Children's Activities for Christian Obedience

Updated March 23, 2017

Every Bible narrative, hymn and prayer teaches the central idea of obedience to God out of gratitude for His mercy and blessings. Engaging children in activities with Christian obedience lessons lays a foundation for understanding concepts that are more complex in later years. As you introduce children to the idea of Christian obedience, they explore the Bible, which strengthens their religious education. Show children the many ways God calls them to obedience in their daily lives.

Adam and Eve

Adam and Eve set the stage in the Bible for the topic of obedience. Use a Bible-based activity to teach children the power of temptation, which can lead to disobeying God's will. The website of Sunday School Resources offers a temptation object lesson. Read Genesis 2:16-17. Place a bowl of saltine crackers and a bowl of candy on a table at snack time. Tell the children they can only eat the crackers. Talk about how the children feel when they see a bowl of candy but can only eat crackers. Ask the children if they would take a piece of candy if they thought nobody would know about it. Read Genesis 3:8-12, the passage in which God already knows that Adam and Eve have sinned even though they try to hide from him. Discuss how people feel free when they don't have to hide their mistakes. Emphasise that children can tell God anything because God loves them and wants to protect them.

Ten Commandments

God's laws establish Christian priorities. When children know the boundaries for acceptable behaviour, parents and religious educators can help refine the meaning of Christian obedience. Start with the basics as listed in the 10 Commandments. (Exodus 20) Play a memory game to teach children the ancient laws most people follow to ensure happy homes and societies. Shorten the commandments from the original versions in the Bible so children can recall each law with greater ease. Write the numbered commandments on the board. Recite them with the children. Erase key words in each commandment. Ask the children to fill in the blanks.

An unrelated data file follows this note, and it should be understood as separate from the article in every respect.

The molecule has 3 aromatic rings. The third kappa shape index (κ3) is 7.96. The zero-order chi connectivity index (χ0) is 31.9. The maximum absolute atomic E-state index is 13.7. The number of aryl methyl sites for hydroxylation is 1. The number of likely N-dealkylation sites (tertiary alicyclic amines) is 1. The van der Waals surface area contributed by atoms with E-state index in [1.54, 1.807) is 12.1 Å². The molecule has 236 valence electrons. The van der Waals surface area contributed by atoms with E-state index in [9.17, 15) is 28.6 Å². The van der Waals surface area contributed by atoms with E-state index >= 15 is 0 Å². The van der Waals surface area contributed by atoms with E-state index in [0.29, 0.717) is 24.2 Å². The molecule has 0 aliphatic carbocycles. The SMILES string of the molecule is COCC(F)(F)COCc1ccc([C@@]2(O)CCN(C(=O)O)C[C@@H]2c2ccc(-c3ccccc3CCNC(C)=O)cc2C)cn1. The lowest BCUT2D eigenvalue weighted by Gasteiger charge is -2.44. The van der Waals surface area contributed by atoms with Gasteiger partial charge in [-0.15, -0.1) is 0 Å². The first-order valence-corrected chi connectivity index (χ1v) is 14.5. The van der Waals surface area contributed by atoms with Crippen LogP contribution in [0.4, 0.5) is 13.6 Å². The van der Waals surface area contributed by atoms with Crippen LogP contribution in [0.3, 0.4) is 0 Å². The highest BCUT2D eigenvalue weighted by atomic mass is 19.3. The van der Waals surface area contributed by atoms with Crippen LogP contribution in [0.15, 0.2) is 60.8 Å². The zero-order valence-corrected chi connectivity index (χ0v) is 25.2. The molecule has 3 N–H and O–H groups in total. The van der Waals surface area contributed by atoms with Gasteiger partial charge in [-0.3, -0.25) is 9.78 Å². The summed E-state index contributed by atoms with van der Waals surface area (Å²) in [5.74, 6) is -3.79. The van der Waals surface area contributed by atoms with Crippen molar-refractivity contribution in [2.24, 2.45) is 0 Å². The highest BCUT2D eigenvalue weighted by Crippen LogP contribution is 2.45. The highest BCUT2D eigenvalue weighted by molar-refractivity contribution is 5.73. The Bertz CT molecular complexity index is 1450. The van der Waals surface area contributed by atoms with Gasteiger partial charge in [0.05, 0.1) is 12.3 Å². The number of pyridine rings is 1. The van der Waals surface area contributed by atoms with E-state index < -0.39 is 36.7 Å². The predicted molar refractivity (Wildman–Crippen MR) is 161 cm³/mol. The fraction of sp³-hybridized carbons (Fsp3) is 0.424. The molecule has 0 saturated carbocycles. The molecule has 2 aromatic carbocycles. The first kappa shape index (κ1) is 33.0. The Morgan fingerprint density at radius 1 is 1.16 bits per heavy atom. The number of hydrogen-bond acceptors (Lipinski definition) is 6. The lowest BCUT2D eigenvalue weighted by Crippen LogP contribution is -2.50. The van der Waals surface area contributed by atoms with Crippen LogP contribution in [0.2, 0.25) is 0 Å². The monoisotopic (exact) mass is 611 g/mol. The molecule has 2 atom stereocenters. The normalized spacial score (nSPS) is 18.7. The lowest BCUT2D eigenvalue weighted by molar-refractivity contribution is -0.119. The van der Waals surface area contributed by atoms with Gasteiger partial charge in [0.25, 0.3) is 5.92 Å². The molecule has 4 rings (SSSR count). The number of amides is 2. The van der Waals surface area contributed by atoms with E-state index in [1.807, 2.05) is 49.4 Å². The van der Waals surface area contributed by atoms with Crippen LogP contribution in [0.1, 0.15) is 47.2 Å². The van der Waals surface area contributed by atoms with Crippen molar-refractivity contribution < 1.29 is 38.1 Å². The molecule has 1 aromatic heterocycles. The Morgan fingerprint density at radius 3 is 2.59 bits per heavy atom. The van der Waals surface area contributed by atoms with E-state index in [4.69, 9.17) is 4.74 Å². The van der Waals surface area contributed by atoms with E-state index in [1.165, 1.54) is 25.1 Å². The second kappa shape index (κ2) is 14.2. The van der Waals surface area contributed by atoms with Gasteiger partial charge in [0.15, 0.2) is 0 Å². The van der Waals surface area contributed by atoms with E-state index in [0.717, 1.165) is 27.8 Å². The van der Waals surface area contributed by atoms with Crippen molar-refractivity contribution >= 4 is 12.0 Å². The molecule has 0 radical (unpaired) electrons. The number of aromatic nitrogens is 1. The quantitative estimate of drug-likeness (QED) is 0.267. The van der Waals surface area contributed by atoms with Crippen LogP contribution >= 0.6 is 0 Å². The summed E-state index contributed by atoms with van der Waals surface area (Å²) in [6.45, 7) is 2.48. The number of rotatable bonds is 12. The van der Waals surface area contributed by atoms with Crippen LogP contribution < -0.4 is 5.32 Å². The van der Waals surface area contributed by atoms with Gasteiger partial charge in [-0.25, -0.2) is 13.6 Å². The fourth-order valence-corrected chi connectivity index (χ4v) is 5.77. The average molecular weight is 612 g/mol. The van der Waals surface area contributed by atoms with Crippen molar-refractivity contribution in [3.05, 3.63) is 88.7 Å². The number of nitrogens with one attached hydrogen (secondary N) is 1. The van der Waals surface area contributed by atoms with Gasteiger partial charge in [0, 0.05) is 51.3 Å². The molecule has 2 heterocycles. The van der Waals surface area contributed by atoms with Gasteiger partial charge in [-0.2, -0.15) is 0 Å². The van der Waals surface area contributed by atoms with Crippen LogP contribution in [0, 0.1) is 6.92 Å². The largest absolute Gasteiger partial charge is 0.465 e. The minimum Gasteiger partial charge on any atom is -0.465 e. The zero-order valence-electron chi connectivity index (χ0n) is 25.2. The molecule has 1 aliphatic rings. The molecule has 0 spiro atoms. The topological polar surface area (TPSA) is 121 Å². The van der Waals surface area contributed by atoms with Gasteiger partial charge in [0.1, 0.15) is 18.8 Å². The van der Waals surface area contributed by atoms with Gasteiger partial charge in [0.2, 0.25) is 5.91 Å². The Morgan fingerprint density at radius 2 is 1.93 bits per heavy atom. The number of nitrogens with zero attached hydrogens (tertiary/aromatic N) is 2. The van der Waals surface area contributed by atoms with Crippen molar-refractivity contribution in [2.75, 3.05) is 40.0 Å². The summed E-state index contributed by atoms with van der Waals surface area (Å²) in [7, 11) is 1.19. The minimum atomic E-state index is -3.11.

Reason for Obedience

The Bible often shows the negative consequences of disobedience. Inspire children to obey God's will by showing them the freedom that comes from obedience. Ask older children to imagine what might happen in Bible situations if the people had obeyed God's rules. Divide children into small groups. Ask the half the groups to write mini-plays, which show what life would have been like for Adam and Eve if they had not eaten from the tree of knowledge of good and evil. Ask the remaining groups to write brief plays about life in today's world if Adam and Eve had obeyed God.

God's Forgiveness

Children can easily confuse the idea of obedience with the idea of punishment. Teach them that God forgives when human beings make mistakes. Use the parable of the Lost Son in the Gospel of Luke to show children God's mercy for people who make bad decisions. Role-play the scene in Luke 15:11-17 in which the younger son asks for his inheritance and leaves his home and his family looking for good times, but experiences hard times. Play the father who, according to Luke 15:20-21, waited for his son to return and ran to greet his son with kisses and warm welcome. Discuss how the son must have felt when he was lost far away from home and how he must have felt when his father greeted him with such love. Explain that the father in the parable is God and the younger son is every person because all people make mistakes.

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About the Author

Alyson Paige has a master's degree in canon law and began writing professionally in 1998. Her articles specialize in culture, business and home and garden, among many other topics.